Liu v. SEC, No. 18-15-1, heard last week, is potentially one of the most important cases to be heard by the Supreme Court on SEC Enforcement. The question under consideration is whether the Securities and Exchange Commission can request a federal court to award what the agency calls disgorgement – essentially the gross amount of money obtained through wrongful conduct.
Petitioners, Charles Liu and his wife, claim that the SEC version of disgorgement is not authorized by the federal securities laws. The SEC claims that its long-used remedy is not just essential to its Congressionally assigned task of protecting investors and markets but has been authorized by statute and a long line of cases. While the Court did not dispute the right of the agency to seek disgorgement during oral argument, the Justices seemed to have a very different notion of what constitutes that form of equitable relief from that of the SEC.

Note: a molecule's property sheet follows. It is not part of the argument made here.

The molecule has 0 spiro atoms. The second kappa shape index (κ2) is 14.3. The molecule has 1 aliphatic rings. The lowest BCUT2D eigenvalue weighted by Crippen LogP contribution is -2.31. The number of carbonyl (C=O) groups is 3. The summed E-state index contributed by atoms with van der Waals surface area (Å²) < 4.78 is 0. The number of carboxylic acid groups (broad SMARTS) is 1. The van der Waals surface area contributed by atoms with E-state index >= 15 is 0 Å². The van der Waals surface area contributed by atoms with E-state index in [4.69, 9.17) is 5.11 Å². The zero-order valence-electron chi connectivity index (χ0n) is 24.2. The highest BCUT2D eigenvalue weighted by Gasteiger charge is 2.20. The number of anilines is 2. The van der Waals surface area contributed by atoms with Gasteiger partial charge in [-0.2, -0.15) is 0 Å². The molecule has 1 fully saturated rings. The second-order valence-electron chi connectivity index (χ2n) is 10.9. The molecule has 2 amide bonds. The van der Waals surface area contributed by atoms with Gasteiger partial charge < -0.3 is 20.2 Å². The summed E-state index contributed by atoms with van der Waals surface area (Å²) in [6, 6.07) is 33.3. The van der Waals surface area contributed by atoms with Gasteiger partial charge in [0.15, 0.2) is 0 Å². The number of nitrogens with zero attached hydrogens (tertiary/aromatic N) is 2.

Liu is based on an EB-5 offering. Approximately $27 million was raised from investors for a construction program. The investors were Chinese citizens recruited for the program based on the promise of U.S. citizenship in return for an investment that will create a specified number of jobs in this country. Portions of the investor funds were used for the construction. Other portions were mishandled and/or misappropriated, according to the SEC. Suit was filed, followed by the entry of a freeze order and the appointment of a receiver.
In resolving the case the SEC demanded in disgorgement in the amount of $27 million. Defendants claimed any disgorgement should be limited to the amounts they received – about $6.7 million by Charles and $1.5 million by his wife, Xin Wang.
The district court entered an order in favor of the Commission, awarding disgorgement in the amount of $27 million. In making the award the court rejected defense claims that any disgorgement should be limited to the amounts received less business expenses. The Ninth Circuit Court of Appeals, applying existing precedent, affirmed.
Briefing before the Supreme Court